Lau: And then you want to be in a leadership position, not just on the board. You want to be treasurer or secretary, then vice-president, then president.

Bronster: I don’t know about secretary. (Laughter.)

Lau: Sometimes you have to start someplace.

Bronster: We have to be careful when we look at the number of women in an area. In law, for example, about 50 percent of the young lawyers getting admitted are female. But when you look at the partners at law firms or the managing partner or the main partners, there are very, very few women. So there is this glass ceiling and when you look at a lot of the accountants, the same thing happens. So, we have to recognize that the glass ceiling still exists and (ask): What is causing the equal numbers at the entry level to change so dramatically as you get higher and higher toward the boardroom.

Lau: I agree. We (Hawaiian Electric Industries) have a very unusual combination of companies and, on our financial services side, on the banking side, the workforce is three-quarters female. On the utility side, it is three-quarters male, but if you look within each area, there are some areas where there are a lot more women in the management positions. Thinking back to ULI, ULI is real estate, but the reason ULI never had a lot of females was because ULI really represented the most professional ranks of commercial real estate, whereas if you look at residential real estate, you’ll find the reverse, with a lot of women. You would think that in our utility side, which is three-quarters male, you wouldn’t find a lot of women coming through, but you (Hawaii Business) recently did an article on our company that showed we have a number of young women who are coming through even in an industry that is very male-oriented. So I think that goes back to philosophies about companies and how they encourage their young people, whether they are women or men, to develop their skill sets and become leaders within the company and in our community.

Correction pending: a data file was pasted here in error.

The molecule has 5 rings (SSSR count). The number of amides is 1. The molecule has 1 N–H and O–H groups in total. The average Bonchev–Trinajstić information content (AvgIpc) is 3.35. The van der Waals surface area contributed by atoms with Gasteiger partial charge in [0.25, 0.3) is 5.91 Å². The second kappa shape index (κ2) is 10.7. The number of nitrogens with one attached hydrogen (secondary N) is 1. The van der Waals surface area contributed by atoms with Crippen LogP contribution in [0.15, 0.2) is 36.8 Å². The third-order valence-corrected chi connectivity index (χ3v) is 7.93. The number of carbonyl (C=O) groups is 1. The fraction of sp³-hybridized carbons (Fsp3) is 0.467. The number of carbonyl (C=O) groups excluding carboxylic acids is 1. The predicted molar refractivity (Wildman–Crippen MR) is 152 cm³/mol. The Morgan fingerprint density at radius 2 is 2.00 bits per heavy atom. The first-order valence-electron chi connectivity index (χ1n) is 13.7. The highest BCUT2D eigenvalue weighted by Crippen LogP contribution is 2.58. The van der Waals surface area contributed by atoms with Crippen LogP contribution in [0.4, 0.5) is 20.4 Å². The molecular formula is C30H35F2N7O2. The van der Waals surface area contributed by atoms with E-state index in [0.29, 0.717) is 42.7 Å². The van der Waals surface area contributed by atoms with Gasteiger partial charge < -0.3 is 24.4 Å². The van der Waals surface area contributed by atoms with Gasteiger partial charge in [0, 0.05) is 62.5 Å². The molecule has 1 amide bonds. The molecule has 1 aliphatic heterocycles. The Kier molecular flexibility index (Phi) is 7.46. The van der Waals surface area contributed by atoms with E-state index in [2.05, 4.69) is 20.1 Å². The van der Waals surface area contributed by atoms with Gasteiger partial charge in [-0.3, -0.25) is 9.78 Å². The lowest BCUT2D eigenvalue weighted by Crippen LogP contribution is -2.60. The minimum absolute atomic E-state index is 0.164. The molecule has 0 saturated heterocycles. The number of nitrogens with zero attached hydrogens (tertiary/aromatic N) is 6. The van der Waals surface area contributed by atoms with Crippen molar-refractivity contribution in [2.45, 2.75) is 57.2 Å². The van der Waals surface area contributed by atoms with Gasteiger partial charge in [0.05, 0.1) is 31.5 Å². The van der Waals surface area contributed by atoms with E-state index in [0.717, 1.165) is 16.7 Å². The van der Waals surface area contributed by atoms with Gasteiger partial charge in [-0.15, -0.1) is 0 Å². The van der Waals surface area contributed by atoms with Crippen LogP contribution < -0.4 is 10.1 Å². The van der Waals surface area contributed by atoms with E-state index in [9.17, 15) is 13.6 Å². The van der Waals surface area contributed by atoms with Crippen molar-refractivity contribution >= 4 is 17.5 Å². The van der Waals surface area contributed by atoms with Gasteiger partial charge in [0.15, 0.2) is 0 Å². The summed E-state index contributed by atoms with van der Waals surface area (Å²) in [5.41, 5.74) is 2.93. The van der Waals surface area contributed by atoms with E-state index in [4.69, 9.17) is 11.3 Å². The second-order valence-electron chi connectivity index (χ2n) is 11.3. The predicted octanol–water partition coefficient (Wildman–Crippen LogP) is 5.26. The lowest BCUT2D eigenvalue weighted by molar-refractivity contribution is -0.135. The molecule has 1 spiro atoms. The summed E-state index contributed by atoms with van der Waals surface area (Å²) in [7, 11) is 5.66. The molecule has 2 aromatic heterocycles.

Enay: What about financial services? Is that a good industry for women to carve out paths?

Pacarro: I think it’s a great industry. And we’re starting to see we still have a long ways to go. I believe out of the 120 managers within our system, there are 11 women at the level I’m at. It’s not inconsistent because we don’t have as many financial advisors coming through, too. I think it takes a while to try to build up to upper ranks in the company and I’m just really surprised I don’t see more financial advisor applicants. It’s such a great field and I’m very surprised there are not more women and I think part of it is because it’s not a salary position.

Lau: It is that risk element.

Pacarro: Yes, the risk element, yet women are so well suited for it, their total sense of loyalty and trust and developing relationships. Women counsel well, their consultative approach, yet I’m having a hard time finding more women in the community. So, I’m not sure what the answer is. We’ve tried lots of different things and, nationally as a company, we’re spending a lot of time trying to figure out ways to attract women to the field. If you have any answers for me I’d like to know.

Lau: One of Shara’s questions had to do with how do you develop either the educational levels or skill sets, or what areas lend themselves more to women. Usually, analytical and technical fields that are more merit based – any job that is more merit based – normally will be better for women because you don’t have to have the old-boy networking. You can prove your worth, prove your merit in those analytical, technical, performance-based, merit based-jobs, and, as Gwen says, financial services is one of those that has a lot of positions that are, in essence, on commission. And you can succeed and you can do very well as you (Pacarro) did and you built up a whole group and now your daughter is heading that group as one of the heads of the office.

Pacarro: I think that the skill set is there for women. It’s just a matter of women taking the risk, understanding that during their childrearing years it offers great flexibility, too. I think women miss that somewhere along the line. I’m not sure where they miss it, but we obviously need to do a better job educating.

Lau: I always think of it in the sense that the higher up you go, the more flexibility you have, which means that you can fit your personal life in easier. So you just have to make it through the ranks really fast before you want to have kids.

Pacarro: That’s right.